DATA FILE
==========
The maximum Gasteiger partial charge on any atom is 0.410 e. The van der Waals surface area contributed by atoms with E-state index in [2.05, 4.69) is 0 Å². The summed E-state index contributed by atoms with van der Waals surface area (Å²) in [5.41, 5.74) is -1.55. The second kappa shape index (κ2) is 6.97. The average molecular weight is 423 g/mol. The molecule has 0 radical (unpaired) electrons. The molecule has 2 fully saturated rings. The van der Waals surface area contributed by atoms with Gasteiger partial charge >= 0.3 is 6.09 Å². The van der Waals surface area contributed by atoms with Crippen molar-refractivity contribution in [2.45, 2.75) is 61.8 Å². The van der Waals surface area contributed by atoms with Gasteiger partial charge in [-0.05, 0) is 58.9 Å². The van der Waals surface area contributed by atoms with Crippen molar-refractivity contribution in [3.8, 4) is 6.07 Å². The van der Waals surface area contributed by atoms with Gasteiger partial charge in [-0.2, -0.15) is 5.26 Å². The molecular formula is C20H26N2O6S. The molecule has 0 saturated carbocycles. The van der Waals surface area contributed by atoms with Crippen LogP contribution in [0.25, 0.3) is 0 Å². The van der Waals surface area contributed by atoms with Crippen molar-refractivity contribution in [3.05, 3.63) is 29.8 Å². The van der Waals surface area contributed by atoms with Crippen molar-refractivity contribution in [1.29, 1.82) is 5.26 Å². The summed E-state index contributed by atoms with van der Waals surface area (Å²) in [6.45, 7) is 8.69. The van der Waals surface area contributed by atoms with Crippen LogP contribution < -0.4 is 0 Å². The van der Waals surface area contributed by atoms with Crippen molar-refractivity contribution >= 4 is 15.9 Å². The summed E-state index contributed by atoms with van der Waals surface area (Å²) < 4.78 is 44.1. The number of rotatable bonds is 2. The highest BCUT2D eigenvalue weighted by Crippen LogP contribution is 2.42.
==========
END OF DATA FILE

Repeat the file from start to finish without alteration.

The maximum Gasteiger partial charge on any atom is 0.410 e. The van der Waals surface area contributed by atoms with E-state index in [2.05, 4.69) is 0 Å². The summed E-state index contributed by atoms with van der Waals surface area (Å²) in [5.41, 5.74) is -1.55. The second kappa shape index (κ2) is 6.97. The average molecular weight is 423 g/mol. The molecule has 0 radical (unpaired) electrons. The molecule has 2 fully saturated rings. The van der Waals surface area contributed by atoms with Gasteiger partial charge >= 0.3 is 6.09 Å². The van der Waals surface area contributed by atoms with Crippen molar-refractivity contribution in [2.45, 2.75) is 61.8 Å². The van der Waals surface area contributed by atoms with Gasteiger partial charge in [-0.05, 0) is 58.9 Å². The van der Waals surface area contributed by atoms with Crippen molar-refractivity contribution in [3.8, 4) is 6.07 Å². The van der Waals surface area contributed by atoms with Gasteiger partial charge in [-0.2, -0.15) is 5.26 Å². The molecular formula is C20H26N2O6S. The molecule has 0 saturated carbocycles. The van der Waals surface area contributed by atoms with Crippen LogP contribution in [0.25, 0.3) is 0 Å². The van der Waals surface area contributed by atoms with Crippen molar-refractivity contribution in [3.05, 3.63) is 29.8 Å². The van der Waals surface area contributed by atoms with Crippen molar-refractivity contribution in [1.29, 1.82) is 5.26 Å². The summed E-state index contributed by atoms with van der Waals surface area (Å²) in [6.45, 7) is 8.69. The van der Waals surface area contributed by atoms with Crippen LogP contribution < -0.4 is 0 Å². The van der Waals surface area contributed by atoms with Crippen molar-refractivity contribution >= 4 is 15.9 Å². The summed E-state index contributed by atoms with van der Waals surface area (Å²) < 4.78 is 44.1. The number of rotatable bonds is 2. The highest BCUT2D eigenvalue weighted by Crippen LogP contribution is 2.42.